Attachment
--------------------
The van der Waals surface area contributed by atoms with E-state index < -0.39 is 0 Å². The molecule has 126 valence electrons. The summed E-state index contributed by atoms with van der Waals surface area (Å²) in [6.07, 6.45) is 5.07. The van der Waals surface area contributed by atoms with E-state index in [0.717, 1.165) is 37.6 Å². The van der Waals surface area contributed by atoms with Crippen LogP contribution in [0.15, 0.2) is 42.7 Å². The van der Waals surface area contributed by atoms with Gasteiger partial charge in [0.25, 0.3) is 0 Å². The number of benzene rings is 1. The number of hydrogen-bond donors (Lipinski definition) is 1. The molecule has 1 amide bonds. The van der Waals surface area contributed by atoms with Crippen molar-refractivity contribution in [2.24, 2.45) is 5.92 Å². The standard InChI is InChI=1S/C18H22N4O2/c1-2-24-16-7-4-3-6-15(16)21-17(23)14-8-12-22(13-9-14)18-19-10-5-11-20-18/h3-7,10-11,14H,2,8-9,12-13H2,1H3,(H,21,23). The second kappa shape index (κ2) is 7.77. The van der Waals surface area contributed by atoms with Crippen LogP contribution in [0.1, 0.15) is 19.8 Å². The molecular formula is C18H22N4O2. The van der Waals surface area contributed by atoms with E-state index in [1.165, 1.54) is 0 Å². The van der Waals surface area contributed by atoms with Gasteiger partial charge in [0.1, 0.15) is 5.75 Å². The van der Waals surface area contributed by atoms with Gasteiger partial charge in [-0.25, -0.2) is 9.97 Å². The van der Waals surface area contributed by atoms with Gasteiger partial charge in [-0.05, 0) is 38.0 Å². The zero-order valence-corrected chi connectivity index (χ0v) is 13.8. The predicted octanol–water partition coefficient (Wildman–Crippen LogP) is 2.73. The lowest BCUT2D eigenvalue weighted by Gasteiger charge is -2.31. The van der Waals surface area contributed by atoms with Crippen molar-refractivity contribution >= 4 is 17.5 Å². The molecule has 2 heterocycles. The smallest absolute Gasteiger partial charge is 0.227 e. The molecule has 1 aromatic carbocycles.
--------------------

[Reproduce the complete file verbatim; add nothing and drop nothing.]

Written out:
The van der Waals surface area contributed by atoms with E-state index < -0.39 is 0 Å². The molecule has 126 valence electrons. The summed E-state index contributed by atoms with van der Waals surface area (Å²) in [6.07, 6.45) is 5.07. The van der Waals surface area contributed by atoms with E-state index in [0.717, 1.165) is 37.6 Å². The van der Waals surface area contributed by atoms with Crippen LogP contribution in [0.15, 0.2) is 42.7 Å². The van der Waals surface area contributed by atoms with Gasteiger partial charge in [0.25, 0.3) is 0 Å². The number of benzene rings is 1. The number of hydrogen-bond donors (Lipinski definition) is 1. The molecule has 1 amide bonds. The van der Waals surface area contributed by atoms with Crippen molar-refractivity contribution in [2.24, 2.45) is 5.92 Å². The standard InChI is InChI=1S/C18H22N4O2/c1-2-24-16-7-4-3-6-15(16)21-17(23)14-8-12-22(13-9-14)18-19-10-5-11-20-18/h3-7,10-11,14H,2,8-9,12-13H2,1H3,(H,21,23). The second kappa shape index (κ2) is 7.77. The van der Waals surface area contributed by atoms with Crippen LogP contribution in [0.1, 0.15) is 19.8 Å². The molecular formula is C18H22N4O2. The van der Waals surface area contributed by atoms with E-state index in [1.165, 1.54) is 0 Å². The van der Waals surface area contributed by atoms with Gasteiger partial charge in [0.1, 0.15) is 5.75 Å². The van der Waals surface area contributed by atoms with Gasteiger partial charge in [-0.25, -0.2) is 9.97 Å². The van der Waals surface area contributed by atoms with Gasteiger partial charge in [-0.05, 0) is 38.0 Å². The zero-order valence-corrected chi connectivity index (χ0v) is 13.8. The predicted octanol–water partition coefficient (Wildman–Crippen LogP) is 2.73. The lowest BCUT2D eigenvalue weighted by Gasteiger charge is -2.31. The van der Waals surface area contributed by atoms with Crippen molar-refractivity contribution >= 4 is 17.5 Å². The molecule has 2 heterocycles. The smallest absolute Gasteiger partial charge is 0.227 e. The molecule has 1 aromatic carbocycles.